I got into business writing from journalism, and have no degree — it’s a transition many writers are able to make. It’s true that pitching pubs is tough, and it’s hard to get ongoing assignments that stabilize your freelance business. Businesses area better target for that, which is why I recommend it.

      But…if you’re pitching publications with zero success, you might want to check out Pitch Clinic — sounds like you need to learn more about how to create pitches that sell. You can see it over here: http://usefulwritingcourses.com.

  8. Abby says:

    Your cold-email structure reminds me of the “Pain Letter” template c/o Forbes blogger Liz Ryan. Her career advice is really well tailored to freelancers, as her philosophy is that we are all consultants. I find she has some really great resources for cold-pitching, if anyone is looking for more to read on the subject.

  9. Great post! Perfect time as I try to cold pitch several magazines. And hi from a fellow Denver freelancer!

  10. Destiny says:

    Hi, Carol.

    I write the cover letters and emails almost every day but have never noticed those points. Your tips should help me enough. Thank you.

    One more, could you, please, suggest any other ebooks on pitching, custom writing or anything related to these topics? Would appreciate it.

  11. Joe says:

    Thanks, this is great advice! I just learned I’ve been pitching people and giving up too soon (as well as writing too much).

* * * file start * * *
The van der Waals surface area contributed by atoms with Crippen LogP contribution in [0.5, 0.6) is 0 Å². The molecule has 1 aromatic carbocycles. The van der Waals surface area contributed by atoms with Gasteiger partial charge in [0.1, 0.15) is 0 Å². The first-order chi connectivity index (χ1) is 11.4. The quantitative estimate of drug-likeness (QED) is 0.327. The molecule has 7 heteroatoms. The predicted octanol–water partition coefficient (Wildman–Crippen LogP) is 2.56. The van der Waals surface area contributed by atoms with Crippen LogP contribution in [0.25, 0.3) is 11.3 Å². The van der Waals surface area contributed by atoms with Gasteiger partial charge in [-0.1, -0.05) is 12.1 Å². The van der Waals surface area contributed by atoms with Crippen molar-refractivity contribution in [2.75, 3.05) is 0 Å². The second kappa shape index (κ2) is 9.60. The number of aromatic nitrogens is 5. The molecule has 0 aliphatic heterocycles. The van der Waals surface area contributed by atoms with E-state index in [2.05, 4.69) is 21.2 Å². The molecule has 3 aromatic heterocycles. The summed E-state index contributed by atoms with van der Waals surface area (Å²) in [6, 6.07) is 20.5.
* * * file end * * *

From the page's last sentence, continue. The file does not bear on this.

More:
12. Joel says:

    Thanks a whole lot,Carol and Laura. Is there a chance you can show us a sample of the follow-up email you use? Cheers

  13. Nice post, Laura. I’ve been too nervous to make cold calls, but your story gives me a much-need push. How did you find the companies to contact though?

  14. David Throop says:

    This post is serendipitous with what I’ve been thinking all weekend! And thank you, Carol, for sharing Laura’s guest post!
    The template idea is a great tactic. It should allow me to streamline my queries and pitches by keeping the gist the same for each while personalizing the particular addressee.
    Thanks again.

  15. Diane Young says:

    I could really use a template for cold-pitching non-fiction idea queries. I’ve got the gist of it, but a template would streamline and
    speed up the process.
    Thanks so much for any help. I love getting your mailings with all
    those helpful suggestions that make my work more professional.
    Best wishes for your continued success,

    • Carol Tice says:

      Diane, queries aren’t like LOIs — they’re highly individualized depending on the publication you’re pitching and the story idea you’re trying to put across. There are some basics though — a strong opening or lede, and moving quickly to a nut graf, ie “In my article, HEADLINE NAME HERE, readers will learn X.” It’s incredible how many queries have these basics missing!

  16. Boon Ong says:

    Sound great.

    I love the email template as well. Half a time, I think I am a little lost while trying to write something out.


  17. Mike Gayette says:

    Thank you Laura! I’ve been looking into ways to find more clients for technology writing. This email template (and some creative research on my part) is exactly what I need to get rolling.